Three And Out: Rich Rodriguez And The Michigan Wolverines In The Crucible Of College Football (2011)
Three and Out: Rich Rodriguez and the Michigan Wolverines in the Crucible of College Football (2011)
4.11 of 5 Votes: 2
0809094665 (ISBN13: 9780809094660)
Farrar Straus Giroux
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I'll admit that I wasn't expecting a lot from this book. But I thoroughly enjoyed it. Bacon's writing is clear, unobstructed, and sets the scene without his presence obscuring his observations. His personal experiences and views, like when he participated in strength training with the team, were only provided to help give depth of feeling to the story where necessary.The conclusion, spoiler alert (and trigger warning for rabid U-M football fans), is that the failure of Rich Rod's tenure with the Wolverines had nothing to do with his coaching prowess. That's why he had success everywhere else he went, including his latest stop in Arizona. His only missteps were political, off the field, with the gigantic steaming pile of crap that is the politics surrounding the U-M football program. If you had to place blame for the program's decline there are a dozen people you'd rank ahead of Rich Rod, his staff, the players, or the fans.In other words the people who should have the most effect on the games had the least. It's hard telling what that means for the future. The Hoke hiring, a clear reaction to Rich Rod's style, showed that finding a "Michigan Man" matters more than finding a good coach. That's no way to run a top football program. U-M can only hope that the money they put up for Harbaugh has found a coach who can navigate the complex game calls both off the field and on. Unfortunately, Harbaugh's last few years in SF don't suggest that's likely. The best non-fiction books, in my view, are those with access. Where the writer has fly-on-the-wall level insider access to the critical events and conversations that unfold over history. What makes this book so great is Rich Rodriguez gave John U. Bacon unfettered access to himself and Michigan’s football program over the course of his three short years as its head coach. Bacon was able to capitalize on this access to provide an incredibly detailed chronology of what those tumultuous years were like from the inside. The Achilles heel of this kind of access is the author gets too close to its subject, and from the beginning Bacon is clearly biased in favor of Rich Rod and the Michigan football players and staff. Sometimes his comments run over the top in unfettered praise: “You’d be hard pressed to find another college football program that made the effort these Michigan Men did for charity.” That said, for those of us who love college football, and Michigan in particular, this was a great read.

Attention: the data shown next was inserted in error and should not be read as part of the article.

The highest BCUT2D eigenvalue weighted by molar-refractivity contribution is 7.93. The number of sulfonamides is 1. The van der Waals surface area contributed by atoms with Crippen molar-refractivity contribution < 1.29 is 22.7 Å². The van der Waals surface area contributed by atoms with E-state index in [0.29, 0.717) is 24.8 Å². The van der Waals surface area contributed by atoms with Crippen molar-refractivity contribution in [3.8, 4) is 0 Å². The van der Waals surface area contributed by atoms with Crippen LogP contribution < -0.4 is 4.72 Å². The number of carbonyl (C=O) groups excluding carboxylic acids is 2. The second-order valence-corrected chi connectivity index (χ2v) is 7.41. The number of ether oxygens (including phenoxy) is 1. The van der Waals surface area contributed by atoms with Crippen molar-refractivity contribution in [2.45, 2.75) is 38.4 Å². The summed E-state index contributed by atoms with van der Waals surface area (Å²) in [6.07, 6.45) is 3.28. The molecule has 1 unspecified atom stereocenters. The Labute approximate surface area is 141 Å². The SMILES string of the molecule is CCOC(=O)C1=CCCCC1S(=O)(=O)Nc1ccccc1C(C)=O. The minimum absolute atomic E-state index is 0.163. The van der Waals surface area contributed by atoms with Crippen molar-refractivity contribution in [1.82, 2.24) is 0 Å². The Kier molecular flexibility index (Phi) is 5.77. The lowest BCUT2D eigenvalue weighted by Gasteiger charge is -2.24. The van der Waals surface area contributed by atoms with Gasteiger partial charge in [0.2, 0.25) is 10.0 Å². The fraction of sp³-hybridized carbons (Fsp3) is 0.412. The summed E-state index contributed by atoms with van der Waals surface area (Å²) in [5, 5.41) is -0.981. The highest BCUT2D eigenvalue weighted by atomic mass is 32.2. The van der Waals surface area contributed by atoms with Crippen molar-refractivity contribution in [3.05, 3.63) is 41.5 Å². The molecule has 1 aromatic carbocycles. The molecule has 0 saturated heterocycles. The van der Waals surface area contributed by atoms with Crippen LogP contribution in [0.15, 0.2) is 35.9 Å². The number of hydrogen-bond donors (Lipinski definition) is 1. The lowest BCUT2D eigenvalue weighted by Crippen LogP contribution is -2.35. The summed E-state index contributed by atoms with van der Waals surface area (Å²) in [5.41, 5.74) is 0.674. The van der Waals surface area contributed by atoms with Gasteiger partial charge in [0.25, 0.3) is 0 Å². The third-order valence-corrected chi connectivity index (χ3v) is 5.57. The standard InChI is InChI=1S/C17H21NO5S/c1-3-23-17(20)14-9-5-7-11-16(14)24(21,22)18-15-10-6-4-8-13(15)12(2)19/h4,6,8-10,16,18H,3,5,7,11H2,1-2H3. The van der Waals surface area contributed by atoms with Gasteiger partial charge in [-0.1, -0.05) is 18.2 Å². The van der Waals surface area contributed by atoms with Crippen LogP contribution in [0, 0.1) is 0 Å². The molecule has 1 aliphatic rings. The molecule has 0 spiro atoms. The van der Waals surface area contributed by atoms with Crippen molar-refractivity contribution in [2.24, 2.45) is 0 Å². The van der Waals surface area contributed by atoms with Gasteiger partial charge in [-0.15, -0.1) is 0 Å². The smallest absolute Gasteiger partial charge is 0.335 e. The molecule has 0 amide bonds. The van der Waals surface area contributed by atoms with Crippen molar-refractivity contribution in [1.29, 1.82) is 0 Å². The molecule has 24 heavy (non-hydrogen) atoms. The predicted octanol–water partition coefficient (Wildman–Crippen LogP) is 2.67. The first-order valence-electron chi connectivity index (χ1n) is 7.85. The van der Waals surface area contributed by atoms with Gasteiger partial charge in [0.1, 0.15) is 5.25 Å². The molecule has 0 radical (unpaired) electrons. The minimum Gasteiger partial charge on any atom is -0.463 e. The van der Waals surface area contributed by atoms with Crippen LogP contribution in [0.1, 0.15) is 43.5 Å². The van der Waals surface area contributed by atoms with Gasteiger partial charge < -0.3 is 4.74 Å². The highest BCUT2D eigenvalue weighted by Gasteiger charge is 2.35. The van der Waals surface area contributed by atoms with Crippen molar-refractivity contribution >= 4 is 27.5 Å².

A good look into a storied college football program.
Very sympathetic to Rich Rod. Lloyd Carr is a jerk.
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